SMITH BANOMYONG, the new president of SCB Asset Management (SCBAM), says the top plan to drive up assets under management (AUM) is to focus more on retail customers, which is the firm's weak area, while the returns of each fund must beat the benchmarks a
Smith said he was familiar with retail customers because in his previous job, as executive vice president of the wealth division at Siam Commercial Bank, he was involved with deposit and investment products that catered to individuals.
He succeeds Jotika Savanananda, who stepped down from the post. Smith said SCBAM was the market leader in private funds with AUM of Bt102.58 billion, but in terms of funds held by retail customers, its ranking is mid-tier.
“We have to encourage more retail customers to select our funds by offering them the right ones. Individual customers are more interested in returns than risks, unlike institutional investors, for which risk is the first consideration,” he said.
SCBAM this year targets AUM of Bt1 trillion. As of April 25, the figure was Bt936.237 billion, comprising private funds worth Bt102.58 billion and mutual funds worth Bt733.14 billion. Most retail customers invested in mutual funds. SCBAM has about 500,000 retail customers, around 300,000 of whom are active clients.
The company will have to providing fund information to customers more quickly so they can make timely decisions, the key to enjoying high returns from the market.
To beat the market benchmarks and its competitors’ funds, SCBAM must look ahead to see which markets are on the cusp of opportunity. In this way, its customers can invest at a fair price and then profit when the markets mature, he said.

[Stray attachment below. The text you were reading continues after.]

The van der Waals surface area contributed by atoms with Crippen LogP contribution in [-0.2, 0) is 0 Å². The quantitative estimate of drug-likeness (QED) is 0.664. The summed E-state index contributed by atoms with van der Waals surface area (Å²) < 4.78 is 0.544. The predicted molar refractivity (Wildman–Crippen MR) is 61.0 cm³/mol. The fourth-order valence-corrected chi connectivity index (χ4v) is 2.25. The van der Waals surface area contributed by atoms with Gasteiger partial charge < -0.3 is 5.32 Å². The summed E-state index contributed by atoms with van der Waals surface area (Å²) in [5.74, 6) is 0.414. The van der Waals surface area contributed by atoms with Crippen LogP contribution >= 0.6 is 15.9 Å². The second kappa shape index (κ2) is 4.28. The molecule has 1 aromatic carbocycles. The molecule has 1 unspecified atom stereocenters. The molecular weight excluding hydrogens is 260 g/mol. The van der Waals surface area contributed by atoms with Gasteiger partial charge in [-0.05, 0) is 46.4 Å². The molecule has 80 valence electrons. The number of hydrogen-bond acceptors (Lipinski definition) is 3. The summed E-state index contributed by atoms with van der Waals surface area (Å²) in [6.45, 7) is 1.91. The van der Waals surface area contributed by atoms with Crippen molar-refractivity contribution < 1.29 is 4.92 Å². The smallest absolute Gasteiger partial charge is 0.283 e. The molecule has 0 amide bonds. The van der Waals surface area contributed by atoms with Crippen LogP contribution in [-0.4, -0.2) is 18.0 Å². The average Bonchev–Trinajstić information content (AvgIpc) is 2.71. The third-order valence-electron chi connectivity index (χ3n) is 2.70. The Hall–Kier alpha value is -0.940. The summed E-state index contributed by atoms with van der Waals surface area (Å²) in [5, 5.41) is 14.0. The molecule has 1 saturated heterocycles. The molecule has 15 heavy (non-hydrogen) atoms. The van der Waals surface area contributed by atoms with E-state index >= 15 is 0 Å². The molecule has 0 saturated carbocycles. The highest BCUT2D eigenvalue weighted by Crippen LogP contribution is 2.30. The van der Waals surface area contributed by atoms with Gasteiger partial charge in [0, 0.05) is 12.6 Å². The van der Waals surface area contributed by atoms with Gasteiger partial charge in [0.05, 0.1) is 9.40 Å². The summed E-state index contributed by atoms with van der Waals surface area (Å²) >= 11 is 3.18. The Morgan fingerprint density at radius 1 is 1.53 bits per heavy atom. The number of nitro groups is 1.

The company recommends that its retail customers invest in foreign funds, focusing on equities in Europe, Japan, China and South Korea while the Thai market unstable because of the political unrest. For customers who continue to prefer investing in the domestic market, fixed-income funds are the choice, he added.
Smith said real estate investment trusts (REITs) and infrastructure funds would be promoted to retail customers as well.
Even though the political deadlock has had an impact on investment and the stock market, in Smith’s views, funds are the right investment because they offer returns higher than bank deposits. Banks have become less competitive in offering high interest rates for deposits as demand for loans has slowed.
He said the economy was expected to remain sluggish until next year because even if the country gets a new government, its priority will be political reform. After that has been achieved, the government can get down to work on rebooting the economy. In the meantime, retail investors should move into foreign equity funds.